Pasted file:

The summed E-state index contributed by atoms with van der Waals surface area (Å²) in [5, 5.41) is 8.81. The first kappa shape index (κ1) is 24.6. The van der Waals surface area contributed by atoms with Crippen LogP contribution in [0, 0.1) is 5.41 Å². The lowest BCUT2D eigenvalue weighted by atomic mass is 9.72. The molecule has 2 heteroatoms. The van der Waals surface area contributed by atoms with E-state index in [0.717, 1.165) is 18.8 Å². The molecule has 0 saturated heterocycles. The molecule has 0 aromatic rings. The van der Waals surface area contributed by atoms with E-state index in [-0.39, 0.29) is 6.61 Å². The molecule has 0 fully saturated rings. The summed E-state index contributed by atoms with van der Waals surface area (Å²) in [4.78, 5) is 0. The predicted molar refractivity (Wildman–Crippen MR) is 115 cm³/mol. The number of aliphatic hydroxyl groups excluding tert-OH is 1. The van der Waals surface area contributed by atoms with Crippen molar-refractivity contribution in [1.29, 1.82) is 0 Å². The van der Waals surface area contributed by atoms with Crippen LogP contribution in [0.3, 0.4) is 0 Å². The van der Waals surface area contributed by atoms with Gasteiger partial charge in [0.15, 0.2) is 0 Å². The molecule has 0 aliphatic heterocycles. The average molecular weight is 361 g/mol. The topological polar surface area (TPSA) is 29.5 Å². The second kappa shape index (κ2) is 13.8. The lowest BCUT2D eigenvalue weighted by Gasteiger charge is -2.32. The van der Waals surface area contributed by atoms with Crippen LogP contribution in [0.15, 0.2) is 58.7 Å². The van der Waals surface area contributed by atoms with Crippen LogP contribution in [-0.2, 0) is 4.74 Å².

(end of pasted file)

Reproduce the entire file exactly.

The summed E-state index contributed by atoms with van der Waals surface area (Å²) in [5, 5.41) is 8.81. The first kappa shape index (κ1) is 24.6. The van der Waals surface area contributed by atoms with Crippen LogP contribution in [0, 0.1) is 5.41 Å². The lowest BCUT2D eigenvalue weighted by atomic mass is 9.72. The molecule has 2 heteroatoms. The van der Waals surface area contributed by atoms with E-state index in [0.717, 1.165) is 18.8 Å². The molecule has 0 saturated heterocycles. The molecule has 0 aromatic rings. The van der Waals surface area contributed by atoms with E-state index in [-0.39, 0.29) is 6.61 Å². The molecule has 0 fully saturated rings. The summed E-state index contributed by atoms with van der Waals surface area (Å²) in [4.78, 5) is 0. The predicted molar refractivity (Wildman–Crippen MR) is 115 cm³/mol. The number of aliphatic hydroxyl groups excluding tert-OH is 1. The van der Waals surface area contributed by atoms with Crippen molar-refractivity contribution in [1.29, 1.82) is 0 Å². The van der Waals surface area contributed by atoms with Crippen LogP contribution in [0.3, 0.4) is 0 Å². The van der Waals surface area contributed by atoms with Gasteiger partial charge in [0.15, 0.2) is 0 Å². The molecule has 0 aliphatic heterocycles. The average molecular weight is 361 g/mol. The topological polar surface area (TPSA) is 29.5 Å². The second kappa shape index (κ2) is 13.8. The lowest BCUT2D eigenvalue weighted by Gasteiger charge is -2.32. The van der Waals surface area contributed by atoms with Crippen LogP contribution in [0.15, 0.2) is 58.7 Å². The van der Waals surface area contributed by atoms with Crippen LogP contribution in [-0.2, 0) is 4.74 Å².